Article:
The Following is a transcription of the above attorney video detailing California knife laws:
First of all, some knives are always illegal to possess in public. Secondly, there’s some types of knives that you’re allowed to have, you’re allowed to carry in public, but only if you do so openly and visibly. Third, there’s categories of knives that you’re allowed to carry either openly or concealed. And finally, fourth, there are some places that have restrictions such that you can never carry knives there, such as airports and schools and courthouses.
Under California law, certain knives are illegal under any circumstance. You can’t carry them openly or concealed. Examples of these knives are ballistic knives, switchblade knives, spring loaded knives,
belt buckle knives, cane swords, gravity knives, lipstick case knives, and undetectable knives, which is described as knives that cannot be detected going through a metal detector.
There are certain types of knives that can be carried openly and visibly but not concealed. In California, these types of knives are called dirks or daggers. And this is any knife that can be ready use as a stabbing weapon and can cause great bodily injury or death. Examples of these types of knives include daggers, stilettos, chef’s knives, ice picks, knitting needles, and scissors.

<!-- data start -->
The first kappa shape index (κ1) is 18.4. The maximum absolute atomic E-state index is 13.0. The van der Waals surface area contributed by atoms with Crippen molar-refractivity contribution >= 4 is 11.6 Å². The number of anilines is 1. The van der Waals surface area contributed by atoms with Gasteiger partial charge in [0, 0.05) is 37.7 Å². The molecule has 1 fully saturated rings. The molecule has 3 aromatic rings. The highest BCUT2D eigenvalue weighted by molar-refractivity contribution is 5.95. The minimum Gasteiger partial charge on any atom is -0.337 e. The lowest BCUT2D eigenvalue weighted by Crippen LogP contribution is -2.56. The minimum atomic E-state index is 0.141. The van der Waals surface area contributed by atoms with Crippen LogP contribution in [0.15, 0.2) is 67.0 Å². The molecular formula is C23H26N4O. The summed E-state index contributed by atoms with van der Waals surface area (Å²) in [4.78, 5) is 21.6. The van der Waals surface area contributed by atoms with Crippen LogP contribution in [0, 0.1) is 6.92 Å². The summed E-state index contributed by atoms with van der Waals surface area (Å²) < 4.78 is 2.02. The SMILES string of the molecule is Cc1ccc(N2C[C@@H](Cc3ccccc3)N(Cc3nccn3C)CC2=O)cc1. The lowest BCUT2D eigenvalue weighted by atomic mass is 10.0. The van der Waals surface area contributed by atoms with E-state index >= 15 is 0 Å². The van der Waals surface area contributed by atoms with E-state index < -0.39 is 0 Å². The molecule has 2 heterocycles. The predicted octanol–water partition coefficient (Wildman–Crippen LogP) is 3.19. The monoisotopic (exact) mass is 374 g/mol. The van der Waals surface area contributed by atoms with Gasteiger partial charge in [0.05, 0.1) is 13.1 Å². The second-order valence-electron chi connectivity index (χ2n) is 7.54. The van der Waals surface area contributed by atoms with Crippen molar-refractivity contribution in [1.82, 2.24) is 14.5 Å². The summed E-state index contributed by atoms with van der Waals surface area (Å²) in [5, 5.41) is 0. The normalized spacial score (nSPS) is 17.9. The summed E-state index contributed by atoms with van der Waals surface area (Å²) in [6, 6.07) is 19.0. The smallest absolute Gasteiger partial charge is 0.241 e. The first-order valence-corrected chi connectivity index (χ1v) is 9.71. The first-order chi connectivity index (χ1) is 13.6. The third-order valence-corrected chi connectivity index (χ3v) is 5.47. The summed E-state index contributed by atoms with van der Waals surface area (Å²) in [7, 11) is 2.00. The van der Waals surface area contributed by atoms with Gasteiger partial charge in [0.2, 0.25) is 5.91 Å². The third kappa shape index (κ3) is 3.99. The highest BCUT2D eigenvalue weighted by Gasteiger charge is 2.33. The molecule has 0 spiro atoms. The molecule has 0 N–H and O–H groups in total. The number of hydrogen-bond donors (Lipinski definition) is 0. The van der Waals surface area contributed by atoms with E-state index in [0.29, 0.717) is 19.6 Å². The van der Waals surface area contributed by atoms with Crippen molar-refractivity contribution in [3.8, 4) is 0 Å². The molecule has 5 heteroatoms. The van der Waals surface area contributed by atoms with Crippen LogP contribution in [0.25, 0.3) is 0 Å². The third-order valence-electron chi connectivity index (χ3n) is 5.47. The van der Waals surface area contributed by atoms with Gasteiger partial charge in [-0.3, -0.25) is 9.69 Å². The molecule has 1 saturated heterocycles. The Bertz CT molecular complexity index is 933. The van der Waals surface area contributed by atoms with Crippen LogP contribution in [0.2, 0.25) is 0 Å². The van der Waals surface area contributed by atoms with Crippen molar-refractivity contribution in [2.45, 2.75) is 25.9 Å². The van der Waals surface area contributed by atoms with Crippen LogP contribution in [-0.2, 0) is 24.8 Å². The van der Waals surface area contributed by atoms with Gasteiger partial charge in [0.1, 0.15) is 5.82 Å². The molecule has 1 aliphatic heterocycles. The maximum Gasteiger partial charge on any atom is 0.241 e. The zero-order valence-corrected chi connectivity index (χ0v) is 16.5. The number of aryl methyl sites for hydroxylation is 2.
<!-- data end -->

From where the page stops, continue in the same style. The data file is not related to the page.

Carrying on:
There are some types of knives that you’re allowed to carry openly or concealed. This category generally includes folding knives other than switch blades, as long as they’re closed and in a locked position, examples would be box cutters, pocket knives, Swiss army knives, and utility knives. What distinguishes this category of utility knives which are legal from switch blades, which are always illegal is that with utility knives, you have to use pressure in order to open the knife from its closed position. Whereas if the knife opens automatically with the press of a button or the flick of a wrist, then it would be deemed a switch blade, again a knife that’s always illegal to carry.
There’s also laws in California restricting the places that you can bring a knife. They include any state or local public building and any meetings open to the public. It also includes any K-12 schools or any universities or college. Other examples where you’re precluded from bringing in a knife includes courthouses, city halls, and airports.